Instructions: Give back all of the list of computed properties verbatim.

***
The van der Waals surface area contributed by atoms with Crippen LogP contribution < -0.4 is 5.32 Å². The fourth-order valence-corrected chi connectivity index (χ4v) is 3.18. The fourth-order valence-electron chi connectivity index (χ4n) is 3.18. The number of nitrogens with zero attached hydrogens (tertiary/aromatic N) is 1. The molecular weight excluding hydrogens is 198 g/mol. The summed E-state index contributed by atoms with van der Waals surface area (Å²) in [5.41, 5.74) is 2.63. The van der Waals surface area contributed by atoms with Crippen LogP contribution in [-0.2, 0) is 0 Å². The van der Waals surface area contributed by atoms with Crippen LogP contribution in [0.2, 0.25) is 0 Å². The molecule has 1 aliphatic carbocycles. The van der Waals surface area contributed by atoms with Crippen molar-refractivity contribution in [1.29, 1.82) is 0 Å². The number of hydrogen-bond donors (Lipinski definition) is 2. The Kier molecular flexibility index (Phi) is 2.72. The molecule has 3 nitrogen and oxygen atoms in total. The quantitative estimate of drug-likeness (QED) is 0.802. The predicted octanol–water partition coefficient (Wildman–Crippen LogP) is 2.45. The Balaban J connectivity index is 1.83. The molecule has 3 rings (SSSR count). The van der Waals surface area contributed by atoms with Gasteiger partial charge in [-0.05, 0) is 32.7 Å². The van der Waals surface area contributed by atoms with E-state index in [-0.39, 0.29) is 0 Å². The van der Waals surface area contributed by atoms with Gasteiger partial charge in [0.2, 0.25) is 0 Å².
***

The van der Waals surface area contributed by atoms with Crippen LogP contribution < -0.4 is 5.32 Å². The fourth-order valence-corrected chi connectivity index (χ4v) is 3.18. The fourth-order valence-electron chi connectivity index (χ4n) is 3.18. The number of nitrogens with zero attached hydrogens (tertiary/aromatic N) is 1. The molecular weight excluding hydrogens is 198 g/mol. The summed E-state index contributed by atoms with van der Waals surface area (Å²) in [5.41, 5.74) is 2.63. The van der Waals surface area contributed by atoms with Crippen LogP contribution in [-0.2, 0) is 0 Å². The van der Waals surface area contributed by atoms with Crippen LogP contribution in [0.2, 0.25) is 0 Å². The molecule has 1 aliphatic carbocycles. The van der Waals surface area contributed by atoms with Crippen molar-refractivity contribution in [1.29, 1.82) is 0 Å². The number of hydrogen-bond donors (Lipinski definition) is 2. The Kier molecular flexibility index (Phi) is 2.72. The molecule has 3 nitrogen and oxygen atoms in total. The quantitative estimate of drug-likeness (QED) is 0.802. The predicted octanol–water partition coefficient (Wildman–Crippen LogP) is 2.45. The Balaban J connectivity index is 1.83. The molecule has 3 rings (SSSR count). The van der Waals surface area contributed by atoms with Gasteiger partial charge in [-0.05, 0) is 32.7 Å². The van der Waals surface area contributed by atoms with E-state index in [-0.39, 0.29) is 0 Å². The van der Waals surface area contributed by atoms with Gasteiger partial charge in [0.2, 0.25) is 0 Å².